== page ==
David Brauer’s editorial on the use of the paths around the Minneapolis lakes misses the complexity of the issue.
These paths serve a diverse population of pedestrians, runners, cyclists, and others, and keeping them safe and enjoyable for everyone requires flexibility.
A runner moving at 10-12 miles per hour or faster on the walking path creates a serious safety hazard for dog-walkers, stroller-pushers, and slow-moving pedestrians enjoying a stroll around the lakes, but poses considerably less danger to cyclists on the outer path. Who is more endangered by a fast runner: a group of children or seniors, moving slowly, occupying the full breadth of the walking path, or a cyclist riding alone on the outer ring?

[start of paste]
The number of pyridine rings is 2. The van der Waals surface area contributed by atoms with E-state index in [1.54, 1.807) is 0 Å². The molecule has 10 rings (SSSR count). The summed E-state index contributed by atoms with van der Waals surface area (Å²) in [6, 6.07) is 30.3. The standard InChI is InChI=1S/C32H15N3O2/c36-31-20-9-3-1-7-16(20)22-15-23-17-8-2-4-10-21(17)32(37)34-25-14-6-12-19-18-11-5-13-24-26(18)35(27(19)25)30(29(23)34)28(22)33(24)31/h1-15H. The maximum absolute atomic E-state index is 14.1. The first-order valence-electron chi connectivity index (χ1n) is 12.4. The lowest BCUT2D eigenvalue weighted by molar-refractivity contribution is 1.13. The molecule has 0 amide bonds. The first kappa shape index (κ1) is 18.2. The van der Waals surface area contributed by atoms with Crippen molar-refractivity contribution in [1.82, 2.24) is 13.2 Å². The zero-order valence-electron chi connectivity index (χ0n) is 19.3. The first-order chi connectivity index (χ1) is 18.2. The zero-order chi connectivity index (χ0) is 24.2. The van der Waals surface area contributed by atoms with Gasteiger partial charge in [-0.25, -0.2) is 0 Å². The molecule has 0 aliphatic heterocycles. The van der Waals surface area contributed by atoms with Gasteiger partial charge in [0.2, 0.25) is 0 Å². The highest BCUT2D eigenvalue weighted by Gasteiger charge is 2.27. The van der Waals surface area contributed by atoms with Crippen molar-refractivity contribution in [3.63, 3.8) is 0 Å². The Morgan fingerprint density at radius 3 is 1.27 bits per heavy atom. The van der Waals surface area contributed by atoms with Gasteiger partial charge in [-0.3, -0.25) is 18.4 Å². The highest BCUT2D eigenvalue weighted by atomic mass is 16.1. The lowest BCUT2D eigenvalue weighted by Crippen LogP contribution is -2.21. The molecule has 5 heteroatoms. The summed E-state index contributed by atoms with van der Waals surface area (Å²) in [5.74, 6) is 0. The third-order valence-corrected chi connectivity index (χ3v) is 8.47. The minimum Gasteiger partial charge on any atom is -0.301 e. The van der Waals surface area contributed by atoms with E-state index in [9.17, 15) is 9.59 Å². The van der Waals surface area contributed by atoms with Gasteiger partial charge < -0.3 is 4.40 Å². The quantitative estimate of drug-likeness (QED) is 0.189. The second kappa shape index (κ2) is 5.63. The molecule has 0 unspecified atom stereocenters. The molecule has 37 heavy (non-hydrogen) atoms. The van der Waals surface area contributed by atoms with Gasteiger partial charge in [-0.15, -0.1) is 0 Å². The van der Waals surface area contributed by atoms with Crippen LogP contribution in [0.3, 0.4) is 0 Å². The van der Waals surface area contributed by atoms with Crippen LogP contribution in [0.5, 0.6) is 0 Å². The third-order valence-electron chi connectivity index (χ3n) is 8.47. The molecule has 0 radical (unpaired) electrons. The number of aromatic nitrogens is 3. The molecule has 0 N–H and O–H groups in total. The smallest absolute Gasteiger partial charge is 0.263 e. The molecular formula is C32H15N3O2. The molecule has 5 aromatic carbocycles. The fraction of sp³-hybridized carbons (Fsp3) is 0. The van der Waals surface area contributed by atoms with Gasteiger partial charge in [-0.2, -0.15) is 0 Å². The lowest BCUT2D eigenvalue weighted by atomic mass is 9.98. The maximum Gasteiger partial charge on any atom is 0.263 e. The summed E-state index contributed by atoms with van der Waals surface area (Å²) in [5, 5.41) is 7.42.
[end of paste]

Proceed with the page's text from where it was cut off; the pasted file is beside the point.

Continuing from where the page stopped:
Cyclists who find it inconvenient to pass a runner moving at high speeds might wish to consider that the speed limit on the bike path is 10 miles per hour. It is no more reasonable to ask faster runners to navigate the maze of strollers, leashes, and children on the inner paths than it is to ask cyclists to strictly follow this limit. Both rules exist for good reasons, but neither should apply in every situation. Cyclists can ride fast without endangering anyone when the paths are quiet, and runners who are fast, alert, and agile, and who hug the right edge of the path, pose no risk to cyclists.
Our presence there is the result of consideration for our own safety and that of others, not of arrogance.